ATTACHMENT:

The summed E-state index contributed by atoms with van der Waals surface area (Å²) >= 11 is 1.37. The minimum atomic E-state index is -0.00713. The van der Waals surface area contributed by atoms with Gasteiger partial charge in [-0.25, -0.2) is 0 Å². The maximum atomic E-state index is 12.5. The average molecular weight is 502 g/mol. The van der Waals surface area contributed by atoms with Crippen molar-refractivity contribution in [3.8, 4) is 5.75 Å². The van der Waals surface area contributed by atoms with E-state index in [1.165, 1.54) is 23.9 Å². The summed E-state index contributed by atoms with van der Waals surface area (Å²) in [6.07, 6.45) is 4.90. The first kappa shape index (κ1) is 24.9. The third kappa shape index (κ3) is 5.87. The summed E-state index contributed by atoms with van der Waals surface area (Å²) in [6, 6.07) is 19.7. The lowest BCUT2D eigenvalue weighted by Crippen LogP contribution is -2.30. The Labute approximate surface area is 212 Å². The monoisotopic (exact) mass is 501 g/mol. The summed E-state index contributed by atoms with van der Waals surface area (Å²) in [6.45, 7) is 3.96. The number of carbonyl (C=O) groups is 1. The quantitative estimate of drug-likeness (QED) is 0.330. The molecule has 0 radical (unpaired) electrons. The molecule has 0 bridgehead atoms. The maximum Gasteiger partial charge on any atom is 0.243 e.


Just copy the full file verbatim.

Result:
The summed E-state index contributed by atoms with van der Waals surface area (Å²) >= 11 is 1.37. The minimum atomic E-state index is -0.00713. The van der Waals surface area contributed by atoms with Gasteiger partial charge in [-0.25, -0.2) is 0 Å². The maximum atomic E-state index is 12.5. The average molecular weight is 502 g/mol. The van der Waals surface area contributed by atoms with Crippen molar-refractivity contribution in [3.8, 4) is 5.75 Å². The van der Waals surface area contributed by atoms with E-state index in [1.165, 1.54) is 23.9 Å². The summed E-state index contributed by atoms with van der Waals surface area (Å²) in [6.07, 6.45) is 4.90. The first kappa shape index (κ1) is 24.9. The third kappa shape index (κ3) is 5.87. The summed E-state index contributed by atoms with van der Waals surface area (Å²) in [6, 6.07) is 19.7. The lowest BCUT2D eigenvalue weighted by Crippen LogP contribution is -2.30. The Labute approximate surface area is 212 Å². The monoisotopic (exact) mass is 501 g/mol. The summed E-state index contributed by atoms with van der Waals surface area (Å²) in [6.45, 7) is 3.96. The number of carbonyl (C=O) groups is 1. The quantitative estimate of drug-likeness (QED) is 0.330. The molecule has 0 radical (unpaired) electrons. The molecule has 0 bridgehead atoms. The maximum Gasteiger partial charge on any atom is 0.243 e.